Raman Spectroscopy: Principle, Instrumentation and Applications

What is Raman Spectroscopy?

Raman spectroscopy was given by an Indian Physicist Sir C.V Raman, which is based on inelastic scattering of monochromatic light with the sample. The resulting light will have a different frequency than incident light due to this inelastic scattering. 

This technique is widely used to analyze vibrational, rotational, and other low-frequency interactions in the molecule. This significantly helps in the elucidation of molecular structure, identifying functional groups, etc.

Principle of Raman Spectroscopy

Raman spectroscopy is based on the inelastic scattering of electromagnetic radiation with the molecule. We have two types of scattering that are elastic and inelastic scattering. 

Elastic scattering obeys the Rayleigh law that states that there will be no loss of energy and momentum of the incidence radiation and scattered radiation. That's why this scattering is also known as Rayleigh scattering.

Whereas, there will be some conditions (1 in million) when the energy of the scattered radiation is different from the energy of incidence radiation. This will be called inelastic scattering. These only two possibilities arise.

Raman Scattering

1. Energy of scattered radiation is less than the incidence radiation: In this type of inelastic scattering. The incidence radiation gives some of its energy to the molecule thus the scattered radiation will have less energy. This is also called Stokes Raman scattering.

2. Energy of scattered radiation is more than the incidence of radiation: In this type of inelastic scattering. The incidence radiation takes some of the vibrational/rotational energy from the molecule itself and thus the scattered radiation will have more energy. This is also called Anti-stokes Raman scattering.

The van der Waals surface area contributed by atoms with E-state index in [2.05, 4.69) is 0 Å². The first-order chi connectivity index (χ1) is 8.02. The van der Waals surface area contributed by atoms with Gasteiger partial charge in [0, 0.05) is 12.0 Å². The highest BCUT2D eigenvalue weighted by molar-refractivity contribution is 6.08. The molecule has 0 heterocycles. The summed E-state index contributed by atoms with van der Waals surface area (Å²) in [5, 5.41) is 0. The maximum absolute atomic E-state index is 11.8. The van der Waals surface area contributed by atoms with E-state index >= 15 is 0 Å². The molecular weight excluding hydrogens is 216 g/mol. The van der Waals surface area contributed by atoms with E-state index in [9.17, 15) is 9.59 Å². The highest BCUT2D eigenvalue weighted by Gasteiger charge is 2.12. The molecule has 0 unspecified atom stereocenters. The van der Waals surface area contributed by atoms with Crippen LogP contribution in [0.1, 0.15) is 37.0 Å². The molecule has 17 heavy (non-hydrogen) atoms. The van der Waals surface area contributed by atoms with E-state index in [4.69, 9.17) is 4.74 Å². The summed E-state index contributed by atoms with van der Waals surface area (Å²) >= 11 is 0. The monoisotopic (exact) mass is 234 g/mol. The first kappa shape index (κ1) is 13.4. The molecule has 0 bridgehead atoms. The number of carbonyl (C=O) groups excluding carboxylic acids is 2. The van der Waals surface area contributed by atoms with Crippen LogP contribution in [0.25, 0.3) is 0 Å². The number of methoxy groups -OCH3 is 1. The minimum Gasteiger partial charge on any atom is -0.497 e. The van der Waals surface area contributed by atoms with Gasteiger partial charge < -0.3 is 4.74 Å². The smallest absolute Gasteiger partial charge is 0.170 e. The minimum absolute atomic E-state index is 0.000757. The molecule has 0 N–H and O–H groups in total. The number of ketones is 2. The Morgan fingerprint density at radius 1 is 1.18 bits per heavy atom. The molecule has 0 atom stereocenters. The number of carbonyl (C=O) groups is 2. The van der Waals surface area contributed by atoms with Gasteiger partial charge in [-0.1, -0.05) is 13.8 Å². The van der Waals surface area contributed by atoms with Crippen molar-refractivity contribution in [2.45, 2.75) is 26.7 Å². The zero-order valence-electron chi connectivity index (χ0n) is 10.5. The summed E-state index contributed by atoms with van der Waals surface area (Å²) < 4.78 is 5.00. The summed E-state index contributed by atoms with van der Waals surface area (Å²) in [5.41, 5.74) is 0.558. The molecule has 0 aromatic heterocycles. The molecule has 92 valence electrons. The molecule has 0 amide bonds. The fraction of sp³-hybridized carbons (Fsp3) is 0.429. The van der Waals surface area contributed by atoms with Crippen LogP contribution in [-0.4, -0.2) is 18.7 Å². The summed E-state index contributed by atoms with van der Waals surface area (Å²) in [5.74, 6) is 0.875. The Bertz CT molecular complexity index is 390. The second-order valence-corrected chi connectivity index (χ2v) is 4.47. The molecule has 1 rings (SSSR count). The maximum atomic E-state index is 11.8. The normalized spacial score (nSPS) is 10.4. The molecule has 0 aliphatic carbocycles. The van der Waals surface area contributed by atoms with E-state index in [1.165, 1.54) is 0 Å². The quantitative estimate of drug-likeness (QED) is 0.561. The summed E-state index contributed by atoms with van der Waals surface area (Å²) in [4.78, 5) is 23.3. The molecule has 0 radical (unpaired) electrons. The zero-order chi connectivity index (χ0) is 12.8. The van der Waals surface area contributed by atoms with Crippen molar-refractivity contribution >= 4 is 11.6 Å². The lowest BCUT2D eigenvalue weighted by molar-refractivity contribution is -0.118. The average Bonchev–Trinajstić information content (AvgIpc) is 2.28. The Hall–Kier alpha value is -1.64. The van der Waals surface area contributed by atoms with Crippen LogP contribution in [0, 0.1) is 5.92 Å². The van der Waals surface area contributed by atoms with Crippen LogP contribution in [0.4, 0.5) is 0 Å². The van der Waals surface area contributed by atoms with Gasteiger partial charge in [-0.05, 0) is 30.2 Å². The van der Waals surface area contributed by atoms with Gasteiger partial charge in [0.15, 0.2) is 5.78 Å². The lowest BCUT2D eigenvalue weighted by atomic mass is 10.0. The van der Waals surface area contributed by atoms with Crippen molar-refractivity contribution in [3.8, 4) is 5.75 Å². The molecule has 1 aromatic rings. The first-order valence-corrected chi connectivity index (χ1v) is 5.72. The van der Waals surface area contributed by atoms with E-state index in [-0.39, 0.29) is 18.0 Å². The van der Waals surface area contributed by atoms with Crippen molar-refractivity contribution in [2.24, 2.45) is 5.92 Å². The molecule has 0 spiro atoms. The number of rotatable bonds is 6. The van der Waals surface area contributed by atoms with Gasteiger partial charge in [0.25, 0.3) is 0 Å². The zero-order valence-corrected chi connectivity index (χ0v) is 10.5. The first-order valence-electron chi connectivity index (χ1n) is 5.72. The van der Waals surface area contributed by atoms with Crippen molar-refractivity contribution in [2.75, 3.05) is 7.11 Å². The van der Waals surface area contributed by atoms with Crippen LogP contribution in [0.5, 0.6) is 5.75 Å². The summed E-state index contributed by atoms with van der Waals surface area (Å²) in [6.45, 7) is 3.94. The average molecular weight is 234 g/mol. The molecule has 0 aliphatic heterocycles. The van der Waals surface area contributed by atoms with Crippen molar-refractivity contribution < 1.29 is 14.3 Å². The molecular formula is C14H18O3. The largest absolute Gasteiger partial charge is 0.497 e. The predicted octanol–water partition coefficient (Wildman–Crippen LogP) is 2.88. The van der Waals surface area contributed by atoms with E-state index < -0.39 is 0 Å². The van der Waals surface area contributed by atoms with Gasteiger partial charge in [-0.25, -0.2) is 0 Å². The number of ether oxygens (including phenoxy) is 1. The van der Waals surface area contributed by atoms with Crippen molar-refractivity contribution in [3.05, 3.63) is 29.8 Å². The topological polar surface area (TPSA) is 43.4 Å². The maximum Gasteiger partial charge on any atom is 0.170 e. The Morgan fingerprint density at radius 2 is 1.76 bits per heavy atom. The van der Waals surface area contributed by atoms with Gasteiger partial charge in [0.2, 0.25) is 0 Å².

Instrumentation of Raman Spectroscopy

Instrumentation of Raman spectroscopy

1. Excitation source (laser)

Raman spectroscopy uses a laser as a light source. The radiation of the spectrum depends upon the bandwidth of the laser source used. Generally, a shorter wavelength gives stronger Raman scattering.

2. Sample

A sample is placed in the sample chamber that accepts the laser and it undergoes scattering, both elastic and inelastic which further passes through the filter.

3. Filter

A filter is used in Raman spectroscopy to separate the Raman scattered light from the rayleigh scattered light. This is done to get high-quality Raman spectra. Some filters are notch, long pass, and volume halogen filters.

4. Detector

Detector helps to detect the scattered light signal. Generally, LCD array detectors are used in modern Raman spectrometers. They are optimized to detect signals of different wavelengths and even detect very weak signals.

5. Computer

A computer having suitable compatible software helps to draw a final Raman spectroscopy graph/ spectrum.

Application of Raman Spectroscopy

  1. It is used to study the structure of CO₂, N₂O, mercurous salts, chloro complexes of mercury, and the nature of bonding.
  2. It help to study physical chemistry concerning electrolytic dissociation, hydrolysis, and transition from crystalline to amorphous state.
  3. It is also used to obtain information regarding the presence or absence of specific linkages in a molecule, the structure of simple compounds, and the study of isomers.
  4. It is used for the characterization of polymer compounds by revealing the physical properties like polymer crystallinity, tacticity, amorphous character, etc.
  5. It can be easily used for rapid, easy, and accurate analysis of mixtures that are difficult with any other method.

Popular Posts

Conducting Polymers: Definition, Examples, Properties and Applications

Crime Scene: Definition, Types and Characteristics

Green Solvents: Definition, Examples and Types of Green Solvents